Sunday, February 25, 2018

Comments by Susan Rosenthal

Showing 27 of 27 comments.

  • I am concerned about the mental and physical health of everyone in the Middle East today. I cannot imagine the burden of living with so much insecurity and continual, immediate war. It must take a tremendous toll.

    People need safe spaces, and war destroys the sense of safety. This larger context cannot be ignored in the discussion of mental health.

    This is a healthy discussion that needs to happen respectfully.

  • Context is everything, and that is the problem with this article.

    As much as I support the expansion of the Soteria model, I strongly object to Israel being lauded as “an inspiration for the world” – for any reason.

    There is a growing international boycott campaign against Israel because of its racist and genocidal policies against the Palestinian people. To counter this boycott, Israel actively encourages international artists and intellectuals to promote Israel. This article does exactly that.

    There is no acknowledgment of the inhumane conditions in Gaza, the largest outdoor prison in the world, where two million people are systematically deprived of basic necessities required for mental and physical health.

    There is no acknowledgment of the fact that Israel could not exist without billions in military funding from the United States, money that could vastly improve mental and physical health in America.

    This article disappears the suffering of Palestinians and whitewashes their oppressors.

    You’ve landed on the wrong side of this one, Robert.

  • Thank you for your post. I have experienced everything you talked about, and it is tremendously disheartening.

    I came to the conclusion that many people who say they to want to hear ‘the other side’ actually don’t. They want to feel smug in their ‘open-mindedness,’ but they are threatened by any hint of real change.

    It’s called cooptation – they pretend that you have a place with them, but that place is only to make them look better than they are.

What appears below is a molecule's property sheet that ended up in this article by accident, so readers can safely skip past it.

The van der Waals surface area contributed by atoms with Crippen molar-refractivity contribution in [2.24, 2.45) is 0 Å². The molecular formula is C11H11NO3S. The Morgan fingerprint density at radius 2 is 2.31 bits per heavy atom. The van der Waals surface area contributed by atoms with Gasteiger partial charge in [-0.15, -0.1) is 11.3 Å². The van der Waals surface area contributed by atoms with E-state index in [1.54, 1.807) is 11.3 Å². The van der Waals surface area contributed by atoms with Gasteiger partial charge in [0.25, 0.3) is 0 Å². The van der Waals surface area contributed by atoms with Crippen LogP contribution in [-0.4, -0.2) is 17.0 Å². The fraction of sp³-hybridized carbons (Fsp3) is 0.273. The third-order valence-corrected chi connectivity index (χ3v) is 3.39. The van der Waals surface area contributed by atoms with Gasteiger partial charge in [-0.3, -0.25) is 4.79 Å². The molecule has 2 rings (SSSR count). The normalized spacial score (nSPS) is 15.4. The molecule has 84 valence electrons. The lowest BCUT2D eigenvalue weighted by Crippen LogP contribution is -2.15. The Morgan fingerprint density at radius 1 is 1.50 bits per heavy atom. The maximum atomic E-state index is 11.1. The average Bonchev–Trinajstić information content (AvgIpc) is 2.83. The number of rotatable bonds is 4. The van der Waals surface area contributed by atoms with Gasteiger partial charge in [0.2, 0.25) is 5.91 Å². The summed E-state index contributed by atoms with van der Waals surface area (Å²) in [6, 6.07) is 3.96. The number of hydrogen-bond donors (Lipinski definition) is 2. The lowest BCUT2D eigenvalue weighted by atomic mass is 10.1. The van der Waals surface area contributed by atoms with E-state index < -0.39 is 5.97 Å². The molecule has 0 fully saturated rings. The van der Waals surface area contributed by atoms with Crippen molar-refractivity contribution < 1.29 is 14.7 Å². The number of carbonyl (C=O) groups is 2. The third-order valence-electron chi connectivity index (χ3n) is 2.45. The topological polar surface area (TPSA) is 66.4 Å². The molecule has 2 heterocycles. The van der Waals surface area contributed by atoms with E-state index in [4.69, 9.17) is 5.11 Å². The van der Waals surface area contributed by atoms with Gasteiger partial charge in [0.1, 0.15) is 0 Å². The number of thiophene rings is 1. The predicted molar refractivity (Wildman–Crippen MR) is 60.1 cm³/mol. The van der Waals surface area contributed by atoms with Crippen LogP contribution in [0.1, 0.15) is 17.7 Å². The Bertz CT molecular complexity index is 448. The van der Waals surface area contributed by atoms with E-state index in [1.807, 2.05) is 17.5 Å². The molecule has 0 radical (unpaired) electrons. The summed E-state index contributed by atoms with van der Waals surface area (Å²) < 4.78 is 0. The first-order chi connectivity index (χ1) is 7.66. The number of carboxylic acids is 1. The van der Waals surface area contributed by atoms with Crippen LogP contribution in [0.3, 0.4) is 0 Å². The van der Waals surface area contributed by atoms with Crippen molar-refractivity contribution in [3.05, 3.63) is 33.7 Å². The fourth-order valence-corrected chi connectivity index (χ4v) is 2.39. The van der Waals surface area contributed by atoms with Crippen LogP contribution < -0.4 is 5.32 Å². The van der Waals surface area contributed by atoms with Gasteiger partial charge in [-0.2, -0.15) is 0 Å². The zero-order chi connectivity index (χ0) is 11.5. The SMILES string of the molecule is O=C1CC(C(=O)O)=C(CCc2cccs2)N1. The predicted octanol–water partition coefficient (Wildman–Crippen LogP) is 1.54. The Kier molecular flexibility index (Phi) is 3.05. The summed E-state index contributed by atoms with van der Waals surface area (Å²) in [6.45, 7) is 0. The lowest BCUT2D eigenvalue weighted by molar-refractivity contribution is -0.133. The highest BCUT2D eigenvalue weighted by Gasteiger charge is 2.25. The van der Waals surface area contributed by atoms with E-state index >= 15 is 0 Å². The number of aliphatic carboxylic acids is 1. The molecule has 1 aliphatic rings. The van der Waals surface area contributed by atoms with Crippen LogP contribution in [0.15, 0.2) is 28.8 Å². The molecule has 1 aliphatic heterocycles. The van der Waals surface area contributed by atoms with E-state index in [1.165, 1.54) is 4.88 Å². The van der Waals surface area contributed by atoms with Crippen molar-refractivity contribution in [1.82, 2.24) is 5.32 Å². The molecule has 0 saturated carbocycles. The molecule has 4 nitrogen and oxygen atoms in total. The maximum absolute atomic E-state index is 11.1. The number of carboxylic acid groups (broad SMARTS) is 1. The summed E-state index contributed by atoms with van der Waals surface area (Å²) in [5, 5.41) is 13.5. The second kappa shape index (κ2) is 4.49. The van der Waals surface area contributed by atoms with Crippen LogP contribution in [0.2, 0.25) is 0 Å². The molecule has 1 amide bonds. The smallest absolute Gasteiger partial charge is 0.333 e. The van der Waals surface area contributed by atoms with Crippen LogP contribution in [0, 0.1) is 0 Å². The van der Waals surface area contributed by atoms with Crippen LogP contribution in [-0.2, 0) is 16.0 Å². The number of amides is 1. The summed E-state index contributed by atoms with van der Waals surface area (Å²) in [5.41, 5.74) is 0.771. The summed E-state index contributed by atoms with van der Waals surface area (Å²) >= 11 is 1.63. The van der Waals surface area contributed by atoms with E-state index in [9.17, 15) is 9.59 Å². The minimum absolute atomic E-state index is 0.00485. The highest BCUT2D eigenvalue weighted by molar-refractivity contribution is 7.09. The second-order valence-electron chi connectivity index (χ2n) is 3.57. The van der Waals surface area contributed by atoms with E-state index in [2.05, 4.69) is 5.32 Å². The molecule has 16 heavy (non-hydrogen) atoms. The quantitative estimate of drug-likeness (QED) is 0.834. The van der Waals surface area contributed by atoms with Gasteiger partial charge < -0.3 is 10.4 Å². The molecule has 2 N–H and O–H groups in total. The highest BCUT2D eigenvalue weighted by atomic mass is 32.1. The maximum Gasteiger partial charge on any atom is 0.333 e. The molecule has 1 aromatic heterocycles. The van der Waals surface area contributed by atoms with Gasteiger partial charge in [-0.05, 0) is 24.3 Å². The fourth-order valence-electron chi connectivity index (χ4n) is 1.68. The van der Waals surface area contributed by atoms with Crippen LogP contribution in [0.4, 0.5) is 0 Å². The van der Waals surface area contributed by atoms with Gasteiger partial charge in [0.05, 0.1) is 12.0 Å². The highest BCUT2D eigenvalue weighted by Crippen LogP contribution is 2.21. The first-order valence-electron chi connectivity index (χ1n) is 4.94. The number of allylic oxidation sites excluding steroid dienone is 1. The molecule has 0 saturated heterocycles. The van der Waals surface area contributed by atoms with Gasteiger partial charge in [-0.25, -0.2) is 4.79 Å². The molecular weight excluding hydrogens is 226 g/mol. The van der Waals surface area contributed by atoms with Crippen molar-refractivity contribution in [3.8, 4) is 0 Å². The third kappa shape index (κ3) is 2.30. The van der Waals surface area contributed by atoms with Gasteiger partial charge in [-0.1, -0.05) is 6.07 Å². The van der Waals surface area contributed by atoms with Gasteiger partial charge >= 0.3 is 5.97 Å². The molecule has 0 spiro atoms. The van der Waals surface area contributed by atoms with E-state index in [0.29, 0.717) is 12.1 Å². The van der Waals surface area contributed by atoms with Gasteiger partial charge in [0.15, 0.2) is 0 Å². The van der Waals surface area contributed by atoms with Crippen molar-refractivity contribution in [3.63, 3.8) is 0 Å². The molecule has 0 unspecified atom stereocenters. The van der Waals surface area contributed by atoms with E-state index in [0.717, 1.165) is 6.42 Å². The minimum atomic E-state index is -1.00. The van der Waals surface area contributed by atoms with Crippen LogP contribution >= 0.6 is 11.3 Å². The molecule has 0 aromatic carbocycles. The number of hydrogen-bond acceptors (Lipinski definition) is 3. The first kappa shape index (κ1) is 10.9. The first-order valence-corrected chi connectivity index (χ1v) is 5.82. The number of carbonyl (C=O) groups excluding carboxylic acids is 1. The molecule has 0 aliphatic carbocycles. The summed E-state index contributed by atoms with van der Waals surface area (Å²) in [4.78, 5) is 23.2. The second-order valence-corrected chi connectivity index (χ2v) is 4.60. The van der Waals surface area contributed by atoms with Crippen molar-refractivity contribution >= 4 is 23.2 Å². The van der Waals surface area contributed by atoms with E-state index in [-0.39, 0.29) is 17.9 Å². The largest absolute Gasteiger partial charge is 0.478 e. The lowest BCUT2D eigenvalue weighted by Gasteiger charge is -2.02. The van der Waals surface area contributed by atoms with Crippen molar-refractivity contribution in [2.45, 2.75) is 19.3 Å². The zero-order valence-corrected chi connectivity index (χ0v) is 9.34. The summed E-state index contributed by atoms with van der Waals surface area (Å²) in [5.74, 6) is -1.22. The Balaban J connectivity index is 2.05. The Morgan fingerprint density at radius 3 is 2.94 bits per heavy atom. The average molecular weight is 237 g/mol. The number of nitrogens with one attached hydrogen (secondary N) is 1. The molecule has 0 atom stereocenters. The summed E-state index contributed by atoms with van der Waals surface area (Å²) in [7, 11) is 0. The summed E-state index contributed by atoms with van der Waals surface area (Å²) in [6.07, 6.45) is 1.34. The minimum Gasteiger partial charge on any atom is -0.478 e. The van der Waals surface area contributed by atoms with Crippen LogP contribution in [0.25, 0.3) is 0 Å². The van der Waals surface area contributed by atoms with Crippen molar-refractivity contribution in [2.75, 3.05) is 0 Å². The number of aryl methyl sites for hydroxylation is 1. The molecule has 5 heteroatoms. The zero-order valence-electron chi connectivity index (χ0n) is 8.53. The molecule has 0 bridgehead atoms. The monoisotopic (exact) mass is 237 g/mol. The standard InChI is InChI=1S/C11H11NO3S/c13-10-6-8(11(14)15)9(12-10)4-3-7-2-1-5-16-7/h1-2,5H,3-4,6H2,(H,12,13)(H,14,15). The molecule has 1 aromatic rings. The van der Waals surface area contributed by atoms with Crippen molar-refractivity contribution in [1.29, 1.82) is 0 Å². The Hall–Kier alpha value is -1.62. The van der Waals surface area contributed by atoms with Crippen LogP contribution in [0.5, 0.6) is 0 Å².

I have become much more careful about when, where, and with whom I put myself on the line. I would rather organize with people who are truly open to hearing what I have to say than to bang my head against a wall in the hope that the politically deaf will grow a pair of ears.

  • The relationship between lower social status and sickness/mortality has been documented and redocumented since 1845: https://www.marxists.org/archive/marx/works/download/pdf/condition-working-class-england.pdf

    In 1936, Hans Selye explained how it happens: https://www.ncbi.nlm.nih.gov/pmc/articles/PMC2038162/pdf/brmedj03603-0003.pdf

    The problem is not lack of knowledge or not enough science; the problem is that capitalism is invested in explaining all human maladies in biological, individual, blame-the-victim terms. If it did not do this, it would have to take responsibility for an immense amount of unnecessary suffering.

    This is a political problem, and it can only be solved politically.

  • Psychiatry is so woven into the fabric of capitalism that one cannot be abolished without abolishing the other. As I see it, this can only be done from the bottom up.

    When society goes into revolutionary crisis, every institution splits along class lines, with employers and managers on the one side and workers and service users on the other side. A great many will waffle in the middle, shifting back and forth as the struggle develops.

    As workers take collective control of their workplaces, they will change how the work is done, for their own benefit and for the benefit of those they serve. This will generate much discussion about what is needed, what is effective, and what should no longer be done. Everyone will be involved in this discussion, including service users.

    Out of this genuinely democratic process will develop systems of meeting people’s needs that are completely different from what we have today. And in the process of transforming society from the bottom up, human beings will also be transformed in ways we cannot imagine.